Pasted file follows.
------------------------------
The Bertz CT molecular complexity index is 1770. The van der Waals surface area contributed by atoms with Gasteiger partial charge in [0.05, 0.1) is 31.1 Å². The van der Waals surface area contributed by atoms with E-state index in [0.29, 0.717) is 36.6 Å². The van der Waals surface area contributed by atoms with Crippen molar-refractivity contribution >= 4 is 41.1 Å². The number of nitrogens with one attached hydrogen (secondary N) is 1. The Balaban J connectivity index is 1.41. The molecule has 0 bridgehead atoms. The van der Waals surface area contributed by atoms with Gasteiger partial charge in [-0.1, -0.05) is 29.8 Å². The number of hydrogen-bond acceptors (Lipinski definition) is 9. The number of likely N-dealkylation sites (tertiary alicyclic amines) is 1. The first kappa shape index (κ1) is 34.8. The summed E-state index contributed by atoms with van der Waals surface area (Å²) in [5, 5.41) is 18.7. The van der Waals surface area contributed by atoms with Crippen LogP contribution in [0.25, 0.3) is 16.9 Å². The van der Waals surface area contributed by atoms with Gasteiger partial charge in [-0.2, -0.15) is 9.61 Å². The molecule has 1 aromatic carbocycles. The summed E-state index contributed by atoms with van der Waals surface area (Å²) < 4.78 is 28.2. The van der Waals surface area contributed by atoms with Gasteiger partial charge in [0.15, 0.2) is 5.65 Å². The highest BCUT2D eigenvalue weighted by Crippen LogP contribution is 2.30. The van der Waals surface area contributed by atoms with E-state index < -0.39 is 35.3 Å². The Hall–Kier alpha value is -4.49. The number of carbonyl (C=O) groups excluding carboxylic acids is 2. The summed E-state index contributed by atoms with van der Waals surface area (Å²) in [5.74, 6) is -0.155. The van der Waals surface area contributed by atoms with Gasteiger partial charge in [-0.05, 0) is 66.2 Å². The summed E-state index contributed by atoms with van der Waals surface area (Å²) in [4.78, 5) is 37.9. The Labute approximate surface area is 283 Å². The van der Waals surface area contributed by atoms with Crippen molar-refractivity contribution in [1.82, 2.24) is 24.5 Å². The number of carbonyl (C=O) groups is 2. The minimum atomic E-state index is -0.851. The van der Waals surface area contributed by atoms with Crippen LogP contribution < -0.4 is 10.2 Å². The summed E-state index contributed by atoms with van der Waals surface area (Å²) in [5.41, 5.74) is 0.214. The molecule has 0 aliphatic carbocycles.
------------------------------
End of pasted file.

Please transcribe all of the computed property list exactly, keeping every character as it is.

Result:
The Bertz CT molecular complexity index is 1770. The van der Waals surface area contributed by atoms with Gasteiger partial charge in [0.05, 0.1) is 31.1 Å². The van der Waals surface area contributed by atoms with E-state index in [0.29, 0.717) is 36.6 Å². The van der Waals surface area contributed by atoms with Crippen molar-refractivity contribution >= 4 is 41.1 Å². The number of nitrogens with one attached hydrogen (secondary N) is 1. The Balaban J connectivity index is 1.41. The molecule has 0 bridgehead atoms. The van der Waals surface area contributed by atoms with Gasteiger partial charge in [-0.1, -0.05) is 29.8 Å². The number of hydrogen-bond acceptors (Lipinski definition) is 9. The number of likely N-dealkylation sites (tertiary alicyclic amines) is 1. The first kappa shape index (κ1) is 34.8. The summed E-state index contributed by atoms with van der Waals surface area (Å²) in [5, 5.41) is 18.7. The van der Waals surface area contributed by atoms with Crippen LogP contribution in [0.25, 0.3) is 16.9 Å². The van der Waals surface area contributed by atoms with Gasteiger partial charge in [-0.2, -0.15) is 9.61 Å². The molecule has 1 aromatic carbocycles. The summed E-state index contributed by atoms with van der Waals surface area (Å²) < 4.78 is 28.2. The van der Waals surface area contributed by atoms with Gasteiger partial charge in [0.15, 0.2) is 5.65 Å². The highest BCUT2D eigenvalue weighted by Crippen LogP contribution is 2.30. The van der Waals surface area contributed by atoms with E-state index < -0.39 is 35.3 Å². The Hall–Kier alpha value is -4.49. The number of carbonyl (C=O) groups excluding carboxylic acids is 2. The summed E-state index contributed by atoms with van der Waals surface area (Å²) in [5.74, 6) is -0.155. The van der Waals surface area contributed by atoms with Gasteiger partial charge in [-0.05, 0) is 66.2 Å². The summed E-state index contributed by atoms with van der Waals surface area (Å²) in [4.78, 5) is 37.9. The Labute approximate surface area is 283 Å². The van der Waals surface area contributed by atoms with Crippen molar-refractivity contribution in [1.82, 2.24) is 24.5 Å². The number of carbonyl (C=O) groups is 2. The minimum atomic E-state index is -0.851. The van der Waals surface area contributed by atoms with Crippen LogP contribution < -0.4 is 10.2 Å². The summed E-state index contributed by atoms with van der Waals surface area (Å²) in [5.41, 5.74) is 0.214. The molecule has 0 aliphatic carbocycles.